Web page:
Special attention should also be given to the following considerations:

Noise sources in an environment with a low background noise level. For example, night-traffic in suburban residential areas.

Environments where a combination of noise and vibrations are produced. For example, railway noise, heavy duty vehicles.

Sources with low-frequency components. Disturbances may occur even though the sound pressure level during exposure is below 30 dBA.

Cardiovascular and Physiological Effects

Epidemiological and laboratory studies involving workers exposed to occupational noise, and general populations (including children) living in noisy areas around airports, industries and noisy streets, indicate that noise may have both temporary and permanent impacts on physiological functions in humans.

It has been postulated that noise acts as an environmental stressor. Acute noise exposures activate the autonomic and hormonal systems, leading to temporary changes such as increased blood pressure, increased heart rate and vasoconstriction.

After prolonged exposure, susceptible individuals in the general population may develop permanent effects, such as hypertension and ischaemic heart disease associated with exposures to high sound pressure levels (for a review see Passchier-Vermeer 1993; Berglund & Lindvall 1995).

The magnitude and duration of the effects are determined in part by individual characteristics, lifestyle behaviors and environmental conditions. Sounds also evoke reflex responses, particularly when they are unfamiliar and have a sudden onset.

Mental Health Effects

Mental health is defined as the absence of identifiable psychiatric disorders according to current norms (Freeman 1984).

Environmental noise is not believed to be a direct cause of mental illness, but it is assumed that it accelerates and intensifies the development of latent mental disorder.

Studies on the adverse effects of environmental noise on mental health cover a variety of symptoms, including anxiety; emotional stress; nervous complaints; nausea; headaches; instability; argumentativeness; sexual impotency; changes in mood; increase in social conflicts, as well as general psychiatric disorders such as neurosis, psychosis and hysteria.

Large-scale population studies have suggested associations between noise exposure and a variety of mental health indicators, such as single rating of well-being; standard psychological symptom profiles; the intake of psychotropic drugs; and consumption of tranquilizers and sleeping pills.

The Effects of Noise on Performance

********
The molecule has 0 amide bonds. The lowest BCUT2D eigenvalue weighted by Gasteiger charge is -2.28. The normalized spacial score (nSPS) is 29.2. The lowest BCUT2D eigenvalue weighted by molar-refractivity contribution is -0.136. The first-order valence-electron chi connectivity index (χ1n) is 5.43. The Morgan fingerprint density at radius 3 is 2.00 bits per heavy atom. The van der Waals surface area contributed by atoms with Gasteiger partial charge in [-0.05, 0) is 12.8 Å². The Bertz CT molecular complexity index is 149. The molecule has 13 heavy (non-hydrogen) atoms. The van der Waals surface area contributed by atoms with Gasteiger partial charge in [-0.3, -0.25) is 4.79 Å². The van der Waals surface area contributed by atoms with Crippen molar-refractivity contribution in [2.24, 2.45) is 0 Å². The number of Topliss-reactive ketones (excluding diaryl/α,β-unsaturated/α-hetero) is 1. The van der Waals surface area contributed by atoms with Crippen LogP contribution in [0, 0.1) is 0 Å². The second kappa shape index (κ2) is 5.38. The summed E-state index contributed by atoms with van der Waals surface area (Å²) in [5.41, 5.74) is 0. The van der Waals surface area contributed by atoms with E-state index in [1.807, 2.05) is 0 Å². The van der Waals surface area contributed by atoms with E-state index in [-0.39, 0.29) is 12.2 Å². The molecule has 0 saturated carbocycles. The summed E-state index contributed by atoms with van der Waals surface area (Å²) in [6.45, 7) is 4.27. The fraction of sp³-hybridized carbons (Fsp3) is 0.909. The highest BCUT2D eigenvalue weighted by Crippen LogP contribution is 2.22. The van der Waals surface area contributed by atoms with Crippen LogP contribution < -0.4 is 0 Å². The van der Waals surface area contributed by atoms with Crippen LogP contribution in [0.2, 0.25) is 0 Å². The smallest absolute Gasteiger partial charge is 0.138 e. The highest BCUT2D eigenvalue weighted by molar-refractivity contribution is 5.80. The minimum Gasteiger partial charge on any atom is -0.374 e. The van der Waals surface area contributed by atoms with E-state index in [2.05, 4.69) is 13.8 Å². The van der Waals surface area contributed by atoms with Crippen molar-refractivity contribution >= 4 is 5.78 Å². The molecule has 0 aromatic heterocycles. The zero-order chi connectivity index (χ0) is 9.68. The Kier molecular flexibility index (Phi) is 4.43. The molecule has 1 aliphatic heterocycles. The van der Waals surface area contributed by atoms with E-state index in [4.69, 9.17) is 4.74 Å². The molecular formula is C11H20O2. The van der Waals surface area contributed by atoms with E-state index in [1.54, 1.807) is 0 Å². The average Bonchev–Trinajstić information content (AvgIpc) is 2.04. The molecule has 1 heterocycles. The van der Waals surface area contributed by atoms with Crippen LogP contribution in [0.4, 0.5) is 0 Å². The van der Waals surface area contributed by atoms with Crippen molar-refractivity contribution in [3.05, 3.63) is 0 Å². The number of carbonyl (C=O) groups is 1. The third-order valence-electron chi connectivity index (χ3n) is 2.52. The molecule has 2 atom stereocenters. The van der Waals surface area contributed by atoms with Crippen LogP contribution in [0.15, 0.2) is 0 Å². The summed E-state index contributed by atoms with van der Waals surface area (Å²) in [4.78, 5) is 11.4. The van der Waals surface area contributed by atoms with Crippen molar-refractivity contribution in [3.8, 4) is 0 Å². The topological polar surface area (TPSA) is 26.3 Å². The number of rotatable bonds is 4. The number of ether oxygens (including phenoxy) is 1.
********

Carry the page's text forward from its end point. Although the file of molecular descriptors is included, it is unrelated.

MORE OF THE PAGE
It has been documented in both laboratory subjects and in workers exposed to occupational noise, that noise adversely affects cognitive task performance. Laboratory and workplace studies showed that noise can act as a distracting stimulus. Also, impulsive noise events (e.g. sonic booms) may produce disruptive effects as a result of startle responses.

In the short term, noise- induced arousal may produce better performance of simple tasks, but cognitive performance deteriorates substantially for more complex tasks (i.e. tasks that require sustained attention to details or to multiple cues; or tasks that demand a large capacity of working memory, such as complex analytical processes).

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Some of the effects are related to loss in auditory comprehension and language acquisition, but others are not (Evans & Maxwell 1997). Among the cognitive effects, reading, attention, problem solving and memory are most strongly affected by noise.

The observed effects on motivation, as measured by persistence with a difficult cognitive task, may either be independent or secondary to the aforementioned cognitive impairments.

For aircraft noise, it has been shown that chronic exposure during early childhood appears to impair reading acquisition and reduces motivational capabilities. Of recent concern are concomitant psychophysiological changes (blood pressure and stress hormone levels).

Evidence indicates that the longer the exposure, the greater the damage. It seems clear that daycare centers and schools should not be located near major sources of noise, such as highways, airports and industrial sites.

In summary, acute noise exposures activate the autonomic and hormonal systems. Environmental noise is not believed to be a direct cause of mental illness, but it is assumed that it accelerates and intensifies the development of latent mental disorder. Noise-induced tinnitus may be temporary, lasting up to 24 hours after exposure.

Noise interference with speech comprehension results in a large number of personal disabilities, handicaps and behavioral changes. Noise annoyance during the night-time increased the total noise annoyance expressed by people in the following 24 hours. Laboratory and workplace studies showed that noise can act as a distracting stimulus.

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Benadine Nonye